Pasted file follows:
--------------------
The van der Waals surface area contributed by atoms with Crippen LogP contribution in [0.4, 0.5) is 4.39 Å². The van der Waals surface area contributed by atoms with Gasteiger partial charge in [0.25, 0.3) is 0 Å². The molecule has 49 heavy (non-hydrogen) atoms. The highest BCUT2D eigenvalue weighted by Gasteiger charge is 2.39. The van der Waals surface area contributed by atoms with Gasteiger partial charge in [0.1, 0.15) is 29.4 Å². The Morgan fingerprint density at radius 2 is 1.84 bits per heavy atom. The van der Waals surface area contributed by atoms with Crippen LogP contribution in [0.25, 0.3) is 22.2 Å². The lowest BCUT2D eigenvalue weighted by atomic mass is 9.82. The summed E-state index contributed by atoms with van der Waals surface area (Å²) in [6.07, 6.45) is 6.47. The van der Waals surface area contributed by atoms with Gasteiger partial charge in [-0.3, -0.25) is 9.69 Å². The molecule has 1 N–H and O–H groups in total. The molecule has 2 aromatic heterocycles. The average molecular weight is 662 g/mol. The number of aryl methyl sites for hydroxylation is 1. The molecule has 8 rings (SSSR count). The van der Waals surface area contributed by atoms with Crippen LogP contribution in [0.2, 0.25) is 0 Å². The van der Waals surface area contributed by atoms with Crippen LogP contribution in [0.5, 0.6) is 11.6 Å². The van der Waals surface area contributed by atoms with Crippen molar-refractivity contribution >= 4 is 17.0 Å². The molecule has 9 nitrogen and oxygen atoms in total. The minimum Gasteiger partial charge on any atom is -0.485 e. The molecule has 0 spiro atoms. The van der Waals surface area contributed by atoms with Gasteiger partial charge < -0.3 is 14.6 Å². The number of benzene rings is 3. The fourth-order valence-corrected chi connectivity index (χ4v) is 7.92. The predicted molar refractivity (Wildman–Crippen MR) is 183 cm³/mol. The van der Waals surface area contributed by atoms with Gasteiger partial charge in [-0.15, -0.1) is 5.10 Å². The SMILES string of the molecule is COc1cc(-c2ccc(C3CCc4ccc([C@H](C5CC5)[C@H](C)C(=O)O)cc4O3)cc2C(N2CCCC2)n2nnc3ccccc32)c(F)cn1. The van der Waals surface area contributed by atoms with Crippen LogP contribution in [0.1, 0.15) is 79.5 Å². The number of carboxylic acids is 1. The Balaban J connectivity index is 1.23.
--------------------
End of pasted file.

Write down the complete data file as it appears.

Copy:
The van der Waals surface area contributed by atoms with Crippen LogP contribution in [0.4, 0.5) is 4.39 Å². The van der Waals surface area contributed by atoms with Gasteiger partial charge in [0.25, 0.3) is 0 Å². The molecule has 49 heavy (non-hydrogen) atoms. The highest BCUT2D eigenvalue weighted by Gasteiger charge is 2.39. The van der Waals surface area contributed by atoms with Gasteiger partial charge in [0.1, 0.15) is 29.4 Å². The Morgan fingerprint density at radius 2 is 1.84 bits per heavy atom. The van der Waals surface area contributed by atoms with Crippen LogP contribution in [0.25, 0.3) is 22.2 Å². The lowest BCUT2D eigenvalue weighted by atomic mass is 9.82. The summed E-state index contributed by atoms with van der Waals surface area (Å²) in [6.07, 6.45) is 6.47. The van der Waals surface area contributed by atoms with Gasteiger partial charge in [-0.3, -0.25) is 9.69 Å². The molecule has 1 N–H and O–H groups in total. The molecule has 2 aromatic heterocycles. The average molecular weight is 662 g/mol. The number of aryl methyl sites for hydroxylation is 1. The molecule has 8 rings (SSSR count). The van der Waals surface area contributed by atoms with Crippen LogP contribution in [0.2, 0.25) is 0 Å². The van der Waals surface area contributed by atoms with Crippen LogP contribution in [0.5, 0.6) is 11.6 Å². The van der Waals surface area contributed by atoms with Crippen molar-refractivity contribution >= 4 is 17.0 Å². The molecule has 9 nitrogen and oxygen atoms in total. The minimum Gasteiger partial charge on any atom is -0.485 e. The molecule has 0 spiro atoms. The van der Waals surface area contributed by atoms with Gasteiger partial charge < -0.3 is 14.6 Å². The number of benzene rings is 3. The fourth-order valence-corrected chi connectivity index (χ4v) is 7.92. The predicted molar refractivity (Wildman–Crippen MR) is 183 cm³/mol. The van der Waals surface area contributed by atoms with Gasteiger partial charge in [-0.15, -0.1) is 5.10 Å². The SMILES string of the molecule is COc1cc(-c2ccc(C3CCc4ccc([C@H](C5CC5)[C@H](C)C(=O)O)cc4O3)cc2C(N2CCCC2)n2nnc3ccccc32)c(F)cn1. The van der Waals surface area contributed by atoms with Crippen LogP contribution in [0.1, 0.15) is 79.5 Å². The number of carboxylic acids is 1. The Balaban J connectivity index is 1.23.